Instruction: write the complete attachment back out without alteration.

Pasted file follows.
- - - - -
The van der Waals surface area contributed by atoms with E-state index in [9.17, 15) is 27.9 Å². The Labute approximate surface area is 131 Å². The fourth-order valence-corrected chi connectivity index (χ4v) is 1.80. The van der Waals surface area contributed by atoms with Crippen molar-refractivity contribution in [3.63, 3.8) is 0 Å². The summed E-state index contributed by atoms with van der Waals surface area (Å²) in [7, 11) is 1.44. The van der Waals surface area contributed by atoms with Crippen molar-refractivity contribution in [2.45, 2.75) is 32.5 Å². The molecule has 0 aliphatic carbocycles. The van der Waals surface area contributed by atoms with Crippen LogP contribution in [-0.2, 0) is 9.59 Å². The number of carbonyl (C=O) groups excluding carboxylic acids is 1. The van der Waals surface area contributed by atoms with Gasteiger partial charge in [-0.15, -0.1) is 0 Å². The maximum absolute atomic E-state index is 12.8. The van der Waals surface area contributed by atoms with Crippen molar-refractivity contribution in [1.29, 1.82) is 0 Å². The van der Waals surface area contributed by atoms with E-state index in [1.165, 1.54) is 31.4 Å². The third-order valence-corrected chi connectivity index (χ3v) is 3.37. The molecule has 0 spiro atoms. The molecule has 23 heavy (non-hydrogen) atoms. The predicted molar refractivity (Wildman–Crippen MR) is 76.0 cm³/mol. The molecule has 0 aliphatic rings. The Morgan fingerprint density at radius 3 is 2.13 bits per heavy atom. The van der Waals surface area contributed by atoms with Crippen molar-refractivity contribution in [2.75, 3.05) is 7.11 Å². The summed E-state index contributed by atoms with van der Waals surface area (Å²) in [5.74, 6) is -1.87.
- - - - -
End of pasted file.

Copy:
The van der Waals surface area contributed by atoms with E-state index in [9.17, 15) is 27.9 Å². The Labute approximate surface area is 131 Å². The fourth-order valence-corrected chi connectivity index (χ4v) is 1.80. The van der Waals surface area contributed by atoms with Crippen molar-refractivity contribution in [3.63, 3.8) is 0 Å². The summed E-state index contributed by atoms with van der Waals surface area (Å²) in [7, 11) is 1.44. The van der Waals surface area contributed by atoms with Crippen molar-refractivity contribution in [2.45, 2.75) is 32.5 Å². The molecule has 0 aliphatic carbocycles. The van der Waals surface area contributed by atoms with Crippen LogP contribution in [-0.2, 0) is 9.59 Å². The number of carbonyl (C=O) groups excluding carboxylic acids is 1. The van der Waals surface area contributed by atoms with Gasteiger partial charge in [-0.15, -0.1) is 0 Å². The maximum absolute atomic E-state index is 12.8. The van der Waals surface area contributed by atoms with Crippen molar-refractivity contribution in [1.29, 1.82) is 0 Å². The van der Waals surface area contributed by atoms with E-state index in [1.165, 1.54) is 31.4 Å². The third-order valence-corrected chi connectivity index (χ3v) is 3.37. The molecule has 0 spiro atoms. The molecule has 23 heavy (non-hydrogen) atoms. The predicted molar refractivity (Wildman–Crippen MR) is 76.0 cm³/mol. The molecule has 0 aliphatic rings. The Morgan fingerprint density at radius 3 is 2.13 bits per heavy atom. The van der Waals surface area contributed by atoms with Crippen molar-refractivity contribution in [2.75, 3.05) is 7.11 Å². The summed E-state index contributed by atoms with van der Waals surface area (Å²) in [5.74, 6) is -1.87.